museums, and private collections.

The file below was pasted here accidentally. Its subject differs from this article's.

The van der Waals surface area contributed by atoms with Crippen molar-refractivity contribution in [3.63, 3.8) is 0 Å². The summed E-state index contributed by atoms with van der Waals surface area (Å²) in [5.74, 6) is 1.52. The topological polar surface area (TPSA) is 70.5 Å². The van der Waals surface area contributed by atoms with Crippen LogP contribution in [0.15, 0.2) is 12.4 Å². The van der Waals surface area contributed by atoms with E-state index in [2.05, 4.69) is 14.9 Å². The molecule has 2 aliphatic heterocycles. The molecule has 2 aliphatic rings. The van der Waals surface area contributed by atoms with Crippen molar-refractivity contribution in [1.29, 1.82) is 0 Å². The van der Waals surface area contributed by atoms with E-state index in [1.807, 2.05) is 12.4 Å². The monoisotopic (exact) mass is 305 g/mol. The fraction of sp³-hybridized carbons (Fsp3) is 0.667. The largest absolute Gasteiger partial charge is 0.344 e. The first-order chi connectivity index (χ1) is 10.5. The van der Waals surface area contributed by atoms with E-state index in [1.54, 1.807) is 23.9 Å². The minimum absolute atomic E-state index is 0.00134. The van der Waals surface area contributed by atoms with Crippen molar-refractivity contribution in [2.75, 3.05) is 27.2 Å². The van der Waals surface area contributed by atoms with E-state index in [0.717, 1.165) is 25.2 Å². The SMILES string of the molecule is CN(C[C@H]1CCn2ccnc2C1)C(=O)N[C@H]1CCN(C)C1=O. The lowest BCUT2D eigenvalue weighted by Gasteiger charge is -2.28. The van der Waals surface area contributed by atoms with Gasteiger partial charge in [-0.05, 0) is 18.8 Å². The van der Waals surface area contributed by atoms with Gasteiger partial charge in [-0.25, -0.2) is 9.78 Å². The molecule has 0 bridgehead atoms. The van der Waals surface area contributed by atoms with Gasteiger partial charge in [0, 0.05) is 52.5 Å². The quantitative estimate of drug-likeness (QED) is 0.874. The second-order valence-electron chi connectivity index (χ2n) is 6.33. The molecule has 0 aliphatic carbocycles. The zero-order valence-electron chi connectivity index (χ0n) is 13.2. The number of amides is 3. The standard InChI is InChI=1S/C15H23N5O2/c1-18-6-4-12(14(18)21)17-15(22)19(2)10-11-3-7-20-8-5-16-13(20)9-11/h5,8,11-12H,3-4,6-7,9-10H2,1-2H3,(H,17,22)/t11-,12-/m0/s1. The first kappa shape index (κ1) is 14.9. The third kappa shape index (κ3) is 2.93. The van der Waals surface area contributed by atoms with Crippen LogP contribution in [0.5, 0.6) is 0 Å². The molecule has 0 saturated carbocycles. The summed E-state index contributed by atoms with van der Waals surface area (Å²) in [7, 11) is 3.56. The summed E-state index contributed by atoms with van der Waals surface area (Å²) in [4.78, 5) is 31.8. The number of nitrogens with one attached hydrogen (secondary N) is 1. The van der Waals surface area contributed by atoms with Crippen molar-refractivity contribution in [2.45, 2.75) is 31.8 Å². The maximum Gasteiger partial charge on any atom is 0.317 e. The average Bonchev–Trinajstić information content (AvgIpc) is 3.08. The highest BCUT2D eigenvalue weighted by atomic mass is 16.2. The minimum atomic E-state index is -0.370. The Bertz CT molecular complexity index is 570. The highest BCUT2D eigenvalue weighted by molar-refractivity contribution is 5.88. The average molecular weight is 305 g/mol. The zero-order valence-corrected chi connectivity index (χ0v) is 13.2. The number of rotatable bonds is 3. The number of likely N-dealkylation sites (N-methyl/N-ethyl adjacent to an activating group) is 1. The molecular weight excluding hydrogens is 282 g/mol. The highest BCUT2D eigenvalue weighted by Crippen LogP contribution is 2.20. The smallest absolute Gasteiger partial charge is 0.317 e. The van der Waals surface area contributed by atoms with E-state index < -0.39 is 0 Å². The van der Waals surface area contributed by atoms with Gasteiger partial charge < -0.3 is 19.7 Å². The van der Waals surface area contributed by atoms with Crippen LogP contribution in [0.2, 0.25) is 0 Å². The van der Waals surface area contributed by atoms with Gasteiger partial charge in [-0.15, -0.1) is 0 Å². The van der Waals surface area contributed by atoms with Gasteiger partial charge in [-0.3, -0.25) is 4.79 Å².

Ralph Wickiser gained renown for his ever-evolving style of symbolic art drawn from nature, at once expressive and intimate. Trained at the Art Institute of Chicago, Wickiser began as a representational artist in the 1930s and evolved into Abstract Expressionism in the 1950s and '60s. He would then segue into modes of representational abstraction in the 1970s, only to push new boundaries with his purified and flattened analytical abstractions of trees and reflections in the late '80s. Wickiser was included in the 1953 Annual at the Whitney Museum in the company of colleagues Milton Avery, Adolph Gottlieb, and Willem de Kooning. As a Woodstock Artist Association insider and head of the Pratt Institute’s Master of Fine Art program, Wickiser worked closely with friends Yasuo Kuniyoshi, Jacob Lawrence, Stephen Pace, Franz Kline, and Philip Pearlstein. Wickiser’s non-objective abstractions from the 1950s were created with lush Tonalist impasto of interlaced geometric shapes; inspired by Matthias Grunewald’s Isenheim Altarpiece, the artist sought to create a visual metaphor of uplift and resurrection. After forays into figurative painting, Wickiser won acclaim with his sumptuous The Reflected Stream (1975-85), which captured the prismatic flow of reflected light on a rocky leaf-strewn stream in Woodstock. Wickiser further refined his abstracting impulse, culminating in his last series of works, "The Covered Apple Trees" (1987-98) and "The Shadows on the Grass" (1996-98).